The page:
Contributors

avatar

Do Generational Stereotypes Put Your Brand at a Deficit?

Last week, I was busy doing research on generations and related issues in the workplace. My boss and I were asked to present to a local Chamber of Commerce about motivating Gen X (that’s me) and Gen Y (that’s you). Luckily, this topic has come up before, so neither of us was starting from scratch. In fact, my boss had been asked a year ago to do a similar presentation, but it was solely focused on your generation, Gen Y or the Millennials. With my generation-appropriate music pumping, I got right to work beefing up the information for my generation, Gen X.

The sad thing is that it’s hard to find concrete information about Gen X. In fact, some have dubbed it an ignored generation. There is not even a good definition of who belongs in that generation, when it began or when it ended. What I do know is that I fall on the cusp between the two generations, so I share some characteristics with Gen X and some with Gen Y.

There are some Gen X stereotypes that I want to stay clear of: slackers, whiners, apathetic, cynical. None of those qualities would win anyone “Employee of the Year.” But don’t get too excited. There are plenty of less desirable traits attributed to Gen Y: entitled, lazy, over-protected. The good thing is that these are stereotypes, so they probably don’t accurately portray who you are. Unfortunately, some people buy into these ideas and might incorrectly label you this way.

Even though your generation has been in college for some time now and has been entering the workplace over the past few years, employers still seem hung up on the Millennials. Employers want to know how to deal with you. In a sense, you’re entering the workplace at a branding deficit.

When it comes to building your brand, knowledge is power. When it came to learning more about the previous generation, Gen Xers had the power of film to highlight the negative perceptions of them and their peers. Reality Bites and Mall Rats capitalized on the idea that young people at the time were lazy. While there might not be any movies built around the negative stereotypes about Gen Y, there are better ways to gather information: the Internet (which is perfect for the Internet Generation, another name you might go by).

Read up on the generalizations about your generation. Learn more about the advice given to employers on how to manage you. Just Googling “managing Gen Y” should bring up enough information to keep you busy for awhile. Play up the positive generational characteristics you possess. And if any of the negative stereotypes hit a little too close to home, work on ways to reduce their impact on your workplace performance.

Even though the perceptions of your generation might knock your brand down a notch, you can use your knowledge of those stereotypes to trump them. I for one love reading about my generation. It’s fun and interesting to better understand the era I grew up in and the cultural aspects that shaped who I am today. Be proud of the generation that you are a part of. If you see it in a positive light, others can’t help but see it that way, too.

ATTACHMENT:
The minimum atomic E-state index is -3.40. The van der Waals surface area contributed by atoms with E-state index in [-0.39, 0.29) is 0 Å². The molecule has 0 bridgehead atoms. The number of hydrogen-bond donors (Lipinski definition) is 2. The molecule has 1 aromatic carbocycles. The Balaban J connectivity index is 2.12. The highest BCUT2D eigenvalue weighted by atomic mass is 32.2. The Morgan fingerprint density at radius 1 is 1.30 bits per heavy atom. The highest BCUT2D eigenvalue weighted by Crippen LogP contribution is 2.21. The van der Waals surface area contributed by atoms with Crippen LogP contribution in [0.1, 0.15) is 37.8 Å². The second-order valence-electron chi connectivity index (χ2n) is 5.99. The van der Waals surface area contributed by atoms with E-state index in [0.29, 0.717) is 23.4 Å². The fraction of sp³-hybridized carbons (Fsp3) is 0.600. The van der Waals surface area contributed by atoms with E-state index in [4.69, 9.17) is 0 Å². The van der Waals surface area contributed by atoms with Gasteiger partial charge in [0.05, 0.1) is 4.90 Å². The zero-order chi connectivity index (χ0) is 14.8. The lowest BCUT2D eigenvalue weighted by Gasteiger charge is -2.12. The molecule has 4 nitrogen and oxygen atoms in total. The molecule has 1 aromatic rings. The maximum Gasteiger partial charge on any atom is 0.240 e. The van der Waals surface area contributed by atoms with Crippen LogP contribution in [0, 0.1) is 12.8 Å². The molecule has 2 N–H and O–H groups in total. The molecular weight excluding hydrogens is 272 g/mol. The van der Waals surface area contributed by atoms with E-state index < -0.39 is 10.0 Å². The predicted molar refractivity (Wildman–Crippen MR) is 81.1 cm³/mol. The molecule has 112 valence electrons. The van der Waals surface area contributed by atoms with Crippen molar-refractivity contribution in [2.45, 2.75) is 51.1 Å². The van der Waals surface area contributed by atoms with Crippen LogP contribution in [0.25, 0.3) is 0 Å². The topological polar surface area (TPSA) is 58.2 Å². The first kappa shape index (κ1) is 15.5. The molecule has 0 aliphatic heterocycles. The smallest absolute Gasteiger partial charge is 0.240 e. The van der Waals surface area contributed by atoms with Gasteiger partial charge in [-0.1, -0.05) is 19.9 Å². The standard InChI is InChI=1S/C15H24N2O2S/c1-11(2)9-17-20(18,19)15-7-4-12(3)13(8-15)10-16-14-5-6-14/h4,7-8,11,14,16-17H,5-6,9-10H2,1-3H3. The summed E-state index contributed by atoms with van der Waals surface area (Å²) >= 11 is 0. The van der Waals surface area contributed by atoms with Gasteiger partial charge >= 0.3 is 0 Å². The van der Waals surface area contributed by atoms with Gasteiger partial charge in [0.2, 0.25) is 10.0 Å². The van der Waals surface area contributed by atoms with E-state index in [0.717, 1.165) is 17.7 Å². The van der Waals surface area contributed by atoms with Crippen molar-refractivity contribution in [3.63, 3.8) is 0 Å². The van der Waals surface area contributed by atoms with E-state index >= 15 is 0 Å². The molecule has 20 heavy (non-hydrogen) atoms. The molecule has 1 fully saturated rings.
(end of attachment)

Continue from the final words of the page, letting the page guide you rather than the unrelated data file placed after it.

Author

Laura serves as Internship Coordinator at the University of Wisconsin-Whitewater in the office of Career & Leadership Development.  In this role, Laura advises students who are pursuing internships, assists employers with intern recruitment, and supports university faculty who oversee academic internships.  She also provides students with job search readiness assistance through presentations, individual counseling, and social media.  Laura earned her bachelors degree from the University of Wisconsin-Madison, where she majored in French and Political Science, and she received her masters degree in Counseling from UW-Whitewater.  To learn more about Laura, read her blog, follow her on Twitter, or connect on LinkedIn.

Related posts:

  1. Avoiding Generational Battles At Work
  2. Learn to Appreciate Your Own Brand
  3. Bring Out The Personality in Your Brand!

One Response to “Do Generational Stereotypes Put Your Brand at a Deficit?”

  1. avatar Eric Woodard says:

    Gen X unite!

    Thanks Laura – I too love reading about generational stereotypes. Maybe it’s a “Rose by any other name” thing – but I think the stereotypes carry some truth.

    Occurs to me that a great way for a Gen Yer to appeal to a Gen Xer, in the right context, could be to embrace those stereotypes. Here’s a great first line to a cover letter: Hi, my name is Bob – I am your typical entitled, over protected, too structured Gen Y applicant, but at least I know it – so you should hire me, because I bet my competition doesn’t, and they won’t know how to adjust to your jaded, Gen X independence like I can.” !!!

Leave a Reply

You can use these tags: <a href="" title=""> <abbr title=""> <acronym title=""> <b> <blockquote cite=""> <cite> <code> <del datetime=""> <em> <i> <q cite=""> <strike> <strong>

  • Dan Schawbel

    Dan Schawbel, the founder of the Student Branding Blog, is a world renowned personal branding expert, the international bestselling author of Me 2.0, as well as the publisher of the Personal Branding Blog.


  • Connect With Dan

  • Chelsea Rice

    Chelsea Rice is the editor-in-chief of the Student Branding Blog. She began her work for StudentBranding.com just before graduating from Boston University, where she studied journalism and minored in international relations.

  • Connect With Chelsea

  • Recognition

    • Recommended resource - The Washington Post
    • "A terrific way for students to learn about branding" - Lindsey Pollak
    • "Worth checking out" - Psychology Today
    • HR World's top 100 management blogs